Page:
Study methodology and insights from the palovarotene clinical development program in fibrodysplasia ossificans progressiva.

BMC medical research methodology

BACKGROUND: The design of clinical trials in rare diseases is often complicated by a lack of real-world translational knowledge. Fibrodysplasia ossificans progressiva (FOP) is an ultra-rare genetic disorder characterized by skeletal malformations and progressive heterotopic ossification (HO). Palovarotene is a selective retinoic acid receptor gamma agonist. Here, we describe the methodology of three studies in the palovarotene clinical development program in FOP and discuss insights that could inform future research, including endpoint suitability and the impact of trial design.METHODS: PVO-1A-001 (NCT02322255) was a prospective, protocol-specified, longitudinal FOP natural history study (NHS). PVO-1A-201 (NCT02190747) was a randomized, double-blind, placebo-controlled phase II trial; PVO-1A-202 (NCT02279095) was its open-label extension. Trial designs, including treatment regimens and imaging assessments, were refined between PVO-1A-201 and PVO-‍1A-202, and within PVO-1A-202, based on emerging data as the studies progressed. Palovarotene doses were administered using a flare-up treatment regimen (higher dose for 2/4 weeks, followed by lower dose for 4/≥8 weeks; from flare-up onset), with or without accompanying chronic (daily) treatment. Flare-up and disease progression outcomes were assessed, including incidence and volume of new HO during flare-ups and/or annually, as well as other clinical, patient-reported, and exploratory outcomes. Safety was monitored throughout all studies.RESULTS: Overall, 114 and 58 individuals with FOP were enrolled in the NHS and phase II trials, respectively. Results of the NHS and PVO-1A-201 were published in 2022; complete results of PVO-1A-202 will be publicly available in due course. Together the studies yielded important information on endpoint suitability, including that low-dose whole-body computed tomography was the optimum imaging modality for assessing HO progression annually and that long study durations are needed to detect substantial changes in functional and patient-reported outcomes.CONCLUSIONS: A flexible clinical development program is necessary for underexplored rare diseases to overcome the many challenges faced. Here, the NHS provided a longitudinal evaluation of FOP progression and interventional trials were based on emerging data. The studies described informed the design and endpoints implemented in the phase III MOVE trial (NCT03312634) and provide a foundation for future clinical trial development.TRIAL REGISTRATION: NCT02322255 (registered 23/12/2014); NCT02190747 (registered 15/07/2014); NCT02279095 (registered 30/10/2014).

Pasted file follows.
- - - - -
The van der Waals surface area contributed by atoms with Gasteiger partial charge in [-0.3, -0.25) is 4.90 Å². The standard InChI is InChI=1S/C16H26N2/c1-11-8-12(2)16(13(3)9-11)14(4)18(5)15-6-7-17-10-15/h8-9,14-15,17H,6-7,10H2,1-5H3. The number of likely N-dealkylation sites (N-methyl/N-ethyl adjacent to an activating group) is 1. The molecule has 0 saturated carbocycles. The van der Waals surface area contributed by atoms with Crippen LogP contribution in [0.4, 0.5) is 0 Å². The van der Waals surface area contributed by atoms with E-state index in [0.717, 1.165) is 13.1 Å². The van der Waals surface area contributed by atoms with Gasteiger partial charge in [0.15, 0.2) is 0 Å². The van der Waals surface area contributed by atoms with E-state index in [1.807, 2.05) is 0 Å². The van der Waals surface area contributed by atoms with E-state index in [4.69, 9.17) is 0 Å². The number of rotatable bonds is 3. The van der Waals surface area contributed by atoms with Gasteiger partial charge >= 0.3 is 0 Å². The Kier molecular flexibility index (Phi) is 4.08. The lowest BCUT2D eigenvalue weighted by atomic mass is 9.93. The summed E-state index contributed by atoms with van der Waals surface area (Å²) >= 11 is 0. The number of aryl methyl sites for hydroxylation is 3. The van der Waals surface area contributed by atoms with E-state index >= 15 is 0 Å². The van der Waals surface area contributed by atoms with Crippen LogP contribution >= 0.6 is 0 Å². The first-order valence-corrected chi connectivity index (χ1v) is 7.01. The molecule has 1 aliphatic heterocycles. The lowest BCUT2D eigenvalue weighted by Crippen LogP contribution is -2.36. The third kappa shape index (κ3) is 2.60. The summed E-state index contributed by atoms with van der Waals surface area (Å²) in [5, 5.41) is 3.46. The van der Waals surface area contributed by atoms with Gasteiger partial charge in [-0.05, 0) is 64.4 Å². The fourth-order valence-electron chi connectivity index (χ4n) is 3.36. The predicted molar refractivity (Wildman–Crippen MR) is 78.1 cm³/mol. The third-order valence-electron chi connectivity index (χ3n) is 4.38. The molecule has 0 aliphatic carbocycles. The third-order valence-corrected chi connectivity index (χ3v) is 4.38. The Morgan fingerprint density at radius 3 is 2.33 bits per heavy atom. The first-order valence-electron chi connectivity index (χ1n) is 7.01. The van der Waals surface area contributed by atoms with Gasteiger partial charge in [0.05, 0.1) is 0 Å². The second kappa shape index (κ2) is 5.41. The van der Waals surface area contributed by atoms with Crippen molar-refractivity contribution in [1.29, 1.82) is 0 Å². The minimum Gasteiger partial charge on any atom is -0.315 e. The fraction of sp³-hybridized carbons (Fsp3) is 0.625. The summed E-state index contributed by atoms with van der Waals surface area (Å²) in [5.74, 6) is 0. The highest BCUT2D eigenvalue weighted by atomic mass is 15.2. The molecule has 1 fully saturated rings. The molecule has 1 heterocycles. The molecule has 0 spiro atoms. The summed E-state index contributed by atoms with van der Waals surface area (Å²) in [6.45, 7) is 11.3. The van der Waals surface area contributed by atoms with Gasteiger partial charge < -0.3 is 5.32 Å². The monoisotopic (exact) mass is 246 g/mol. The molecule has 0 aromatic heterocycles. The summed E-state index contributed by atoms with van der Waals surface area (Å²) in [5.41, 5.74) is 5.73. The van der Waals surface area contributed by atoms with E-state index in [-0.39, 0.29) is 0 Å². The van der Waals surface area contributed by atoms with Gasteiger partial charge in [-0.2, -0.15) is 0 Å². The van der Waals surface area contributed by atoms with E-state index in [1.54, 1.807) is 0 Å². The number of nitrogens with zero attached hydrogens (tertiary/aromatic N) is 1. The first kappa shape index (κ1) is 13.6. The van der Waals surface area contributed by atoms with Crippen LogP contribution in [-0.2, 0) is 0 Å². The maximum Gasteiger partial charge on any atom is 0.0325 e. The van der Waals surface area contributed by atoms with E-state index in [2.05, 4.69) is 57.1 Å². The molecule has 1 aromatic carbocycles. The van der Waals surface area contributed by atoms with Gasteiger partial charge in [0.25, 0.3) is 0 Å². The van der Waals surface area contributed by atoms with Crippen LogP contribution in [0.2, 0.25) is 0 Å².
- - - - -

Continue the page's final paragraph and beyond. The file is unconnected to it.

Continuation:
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BMC medical research methodology
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